intro_s11 - von-Hippel Lindau(VHL hereditary cancer...

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von-Hippel Lindau (VHL) hereditary cancer syndrome Images removed due to copyright considerations. See Figures 1 through 5, Table 1, and Box 1 in Kaelin Jr., WG. 200. 2002. Molecular basis of the VHL hereditary cancer syndrome. Nature Rev. Cancer 2; 673-682.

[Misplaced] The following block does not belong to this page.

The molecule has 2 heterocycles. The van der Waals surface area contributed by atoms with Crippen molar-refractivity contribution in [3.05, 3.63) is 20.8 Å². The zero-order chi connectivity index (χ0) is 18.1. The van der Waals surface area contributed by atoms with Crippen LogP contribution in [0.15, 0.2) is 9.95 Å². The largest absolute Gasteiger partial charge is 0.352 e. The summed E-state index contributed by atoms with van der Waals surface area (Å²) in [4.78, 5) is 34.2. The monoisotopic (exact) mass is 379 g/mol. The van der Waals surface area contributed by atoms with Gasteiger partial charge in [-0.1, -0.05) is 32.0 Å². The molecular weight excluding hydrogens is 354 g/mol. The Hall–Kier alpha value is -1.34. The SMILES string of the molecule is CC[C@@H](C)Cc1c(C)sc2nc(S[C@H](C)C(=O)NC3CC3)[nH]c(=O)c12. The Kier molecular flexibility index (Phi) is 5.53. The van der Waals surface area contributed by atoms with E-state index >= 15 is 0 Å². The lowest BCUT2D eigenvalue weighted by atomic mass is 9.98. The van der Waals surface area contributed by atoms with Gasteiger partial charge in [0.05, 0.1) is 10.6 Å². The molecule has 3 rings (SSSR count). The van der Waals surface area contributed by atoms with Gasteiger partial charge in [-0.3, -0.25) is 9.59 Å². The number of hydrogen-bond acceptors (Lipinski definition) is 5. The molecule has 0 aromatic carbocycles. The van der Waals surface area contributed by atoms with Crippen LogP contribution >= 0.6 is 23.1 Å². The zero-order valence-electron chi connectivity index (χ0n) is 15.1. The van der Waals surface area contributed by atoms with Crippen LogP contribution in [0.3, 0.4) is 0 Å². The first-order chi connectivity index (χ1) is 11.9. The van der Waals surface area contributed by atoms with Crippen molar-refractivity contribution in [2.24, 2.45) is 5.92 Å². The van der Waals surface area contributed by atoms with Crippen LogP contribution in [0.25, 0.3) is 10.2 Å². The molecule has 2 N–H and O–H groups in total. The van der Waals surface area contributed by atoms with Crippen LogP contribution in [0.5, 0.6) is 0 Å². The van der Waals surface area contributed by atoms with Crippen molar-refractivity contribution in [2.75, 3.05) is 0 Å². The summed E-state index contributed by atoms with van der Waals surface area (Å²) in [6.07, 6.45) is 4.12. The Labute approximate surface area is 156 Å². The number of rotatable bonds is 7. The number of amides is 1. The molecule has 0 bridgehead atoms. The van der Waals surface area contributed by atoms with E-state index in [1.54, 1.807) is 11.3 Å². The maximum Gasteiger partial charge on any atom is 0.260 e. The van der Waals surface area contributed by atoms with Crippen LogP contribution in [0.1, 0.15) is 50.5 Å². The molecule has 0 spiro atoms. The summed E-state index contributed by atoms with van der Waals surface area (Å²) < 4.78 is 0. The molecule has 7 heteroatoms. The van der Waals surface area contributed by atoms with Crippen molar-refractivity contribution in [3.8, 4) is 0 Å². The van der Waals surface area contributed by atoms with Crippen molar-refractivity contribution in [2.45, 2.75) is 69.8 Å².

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Huntington’s disease (HD) To date, 10 neurological diseases, including Huntington’s and several ataxias , are caused by the lengthening of glutamine (Q) tracts in various proteins with no obvious functional or evolutionary relationships. This phenomenon results from a mutation involving a CAG repeat expansion in the corresponding genes. Even though the Q expansions arise in unrelated proteins, the diseases share three striking features: (1) The existence of a stretch of 35-45 glutamine residues in the mutant protein. (2) The Q-expanded proteins are expressed in many tissues, yet pathology is largely restricted to neurons . (3) The Q-expanded proteins or fragments thereof form nuclear inclusions that also contain ubiquitin, proteasomes and chaperones . Although they differ in their clinical presentation and neuropathological profile, the patients display different combinations of motor, psychiatric, cognitive, and sensory symptoms . In Huntington’s, the disease is caused by a mutation in the gene encoding for Huntingtin (a protein of unknown function, although has been recently implicated in the control of gene transcription). Huntingtin has been found to be ubiquitinated and also interacts with the ubiquitin-conjugating enzyme E2-25.
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